Our results show that mice fed a LowMg-HFD diet exhibit reduced body weight and high triacylglycerol levels compared with their NormMg-HFD-fed littermates. Interestingly, the LowMg-HFD group had decreased mass of epididymal and inguinal white adipose tissue (eWAT and iWAT, respectively) (Fig. 4a,b), which may point towards defective lipid handling in white adipose tissue (WAT). The HFD increased adipocyte size (Fig. 4c,d), but no significant difference was observed between the two HFD groups (Fig. 4c,d). Nevertheless, quantitative PCR showed that mRNA expression of Srebp1c, Pepck1 and genes involved in β oxidation was increased in the eWAT of the LowMg-HFD group compared with the NormMg-HFD group (ESM Fig. 3a–f).
Fig. 4

Reduced adipose tissue mass in Mg2+-deficient HFD-fed mice is associated with increased mRNA expression of lipolysis genes in eWAT. Weight of (a) eWAT, (b) iWAT and (c) eWAT cell size at death (17 weeks, n = 12 mice per group, n = 11 mice for the LowMg-HFD group). NormMg-LFD (white circles), LowMg-LFD (grey circles), NormMg-HFD (white squares), LowMg-HFD (grey squares). Data are mean ± SEM. Depending on the absence or presence of a significant interaction effect between dietary fat and Mg2+ content, either a two-way ANOVA (Tukey’s multiple comparison test) or an unpaired multiple t test (Holm–Sidak multiple comparison test) approach was used, respectively, to determine statistical significance. (d) Representative images of H&E stained eWAT. Scale bars, 100 μm. (e) Principal component (PC) analysis of RNA sequencing on eWAT. NormMg-LFD (white circles, n = 4), LowMg-LFD (grey circles, n = 5), NormMg-HFD (white squares, n = 5), LowMg-HFD (grey squares, n = 4). The percentages on the x-axis and y-axis indicate the total percentage of variance explained by the first two principal components, respectively. GO term analyses of the pathways (f) ‘triacylglycerol catabolic process’ and (g) ‘β-oxidation using acyl-CoA dehydrogenase’; and ‘positive regulation of fatty acid β-oxidation’. Gene expression changes are presented as log2 fold change with the NormMg2+ diet as reference, so that a negative value (in red) indicates a decrease in expression in the NormMg2+ vs LowMg2+ groups. *p < 0.05 for the comparisons shown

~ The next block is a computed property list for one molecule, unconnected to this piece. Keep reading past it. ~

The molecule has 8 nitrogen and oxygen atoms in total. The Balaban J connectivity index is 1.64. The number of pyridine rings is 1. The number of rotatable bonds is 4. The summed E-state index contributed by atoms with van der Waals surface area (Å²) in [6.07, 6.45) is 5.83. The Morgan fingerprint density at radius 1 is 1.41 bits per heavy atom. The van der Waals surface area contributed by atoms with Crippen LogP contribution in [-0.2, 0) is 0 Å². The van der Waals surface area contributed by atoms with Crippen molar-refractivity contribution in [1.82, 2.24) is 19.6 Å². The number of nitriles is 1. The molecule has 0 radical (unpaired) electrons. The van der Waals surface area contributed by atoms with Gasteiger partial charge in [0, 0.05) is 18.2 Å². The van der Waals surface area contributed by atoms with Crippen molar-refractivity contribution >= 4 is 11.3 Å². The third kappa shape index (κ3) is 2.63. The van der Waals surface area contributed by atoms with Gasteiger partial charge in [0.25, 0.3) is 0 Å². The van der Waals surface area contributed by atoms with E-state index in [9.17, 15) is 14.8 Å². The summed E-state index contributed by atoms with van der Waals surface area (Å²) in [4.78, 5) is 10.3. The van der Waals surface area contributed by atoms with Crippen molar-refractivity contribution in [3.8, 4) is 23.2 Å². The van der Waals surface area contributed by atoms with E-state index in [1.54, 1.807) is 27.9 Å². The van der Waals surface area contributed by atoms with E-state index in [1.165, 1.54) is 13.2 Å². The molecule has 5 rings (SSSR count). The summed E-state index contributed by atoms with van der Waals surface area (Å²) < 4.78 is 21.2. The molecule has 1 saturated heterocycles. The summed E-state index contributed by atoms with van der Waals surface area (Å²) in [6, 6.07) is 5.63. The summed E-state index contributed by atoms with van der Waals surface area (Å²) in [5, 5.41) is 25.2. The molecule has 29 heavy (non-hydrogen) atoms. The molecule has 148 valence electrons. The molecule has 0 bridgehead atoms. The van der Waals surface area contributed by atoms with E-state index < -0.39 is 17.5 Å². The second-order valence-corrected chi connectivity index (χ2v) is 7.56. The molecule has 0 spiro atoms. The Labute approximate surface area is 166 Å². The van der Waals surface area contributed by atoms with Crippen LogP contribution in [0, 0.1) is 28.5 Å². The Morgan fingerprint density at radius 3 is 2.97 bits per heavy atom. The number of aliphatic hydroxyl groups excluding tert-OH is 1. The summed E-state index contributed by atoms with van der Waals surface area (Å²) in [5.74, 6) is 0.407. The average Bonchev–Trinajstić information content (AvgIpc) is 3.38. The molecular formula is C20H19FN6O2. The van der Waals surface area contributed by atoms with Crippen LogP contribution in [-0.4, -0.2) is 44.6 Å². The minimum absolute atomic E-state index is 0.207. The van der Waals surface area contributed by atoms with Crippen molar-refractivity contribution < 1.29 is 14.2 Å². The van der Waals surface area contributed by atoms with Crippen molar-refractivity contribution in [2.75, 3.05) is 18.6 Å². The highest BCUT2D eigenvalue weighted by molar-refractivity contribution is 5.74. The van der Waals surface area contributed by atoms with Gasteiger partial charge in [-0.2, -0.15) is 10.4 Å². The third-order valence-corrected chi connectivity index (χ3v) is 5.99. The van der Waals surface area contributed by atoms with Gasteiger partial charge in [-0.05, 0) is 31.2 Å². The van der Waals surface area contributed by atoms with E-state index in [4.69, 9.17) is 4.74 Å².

To determine the consequences of low Mg2+ on lipid metabolism, we performed RNA sequencing on eWAT. A principal component analysis using the log2 transformed expression values shows that the samples from both LFD groups cluster closely together, indicating the absence of a strong Mg2+ effect, whereas there is a clear separation of NormMg-HFD vs LowMg-HFD gene expression profiles (Fig. 4e). To investigate the effect of Mg2+ on specific biological pathways, the fold changes for groups of genes belonging to the same gene ontology (GO) were analysed. GO term analysis indicated that processes associated with adiposity (e.g. inflammation) were downregulated in LowMg-HFD-fed vs NormMg-HFD-fed mice, in accordance with decreased adipose tissue mass (ESM Table 2). Interestingly, despite the increased insulin sensitivity of the LowMg-HFD-fed mice, several key genes involved in the triacylglycerol catabolism pathway (lipolysis) were upregulated in the LowMg-HFD vs the NormMg-HFD group, which may explain the reduced lipid storage as well as the high serum NEFA levels (Fig. 4f). A modest increase in acyl-CoA dehydrogenase dependent β oxidation was observed in the LowMg-HFD-fed mice vs the NormMg-HFD-fed mice (Fig. 4g). The metabolic effects of Mg2+ in eWAT appear to be specific to lipid homeostasis, as there was no clear effect on glycolysis (ESM Fig. 3g). Although serum cholesterol levels were not different between the experimental groups, cholesterol biosynthesis was greatly reduced in the LowMg-HFD-fed vs the NormMg-HFD-fed mice (ESM Fig. 3h, ESM Table 2).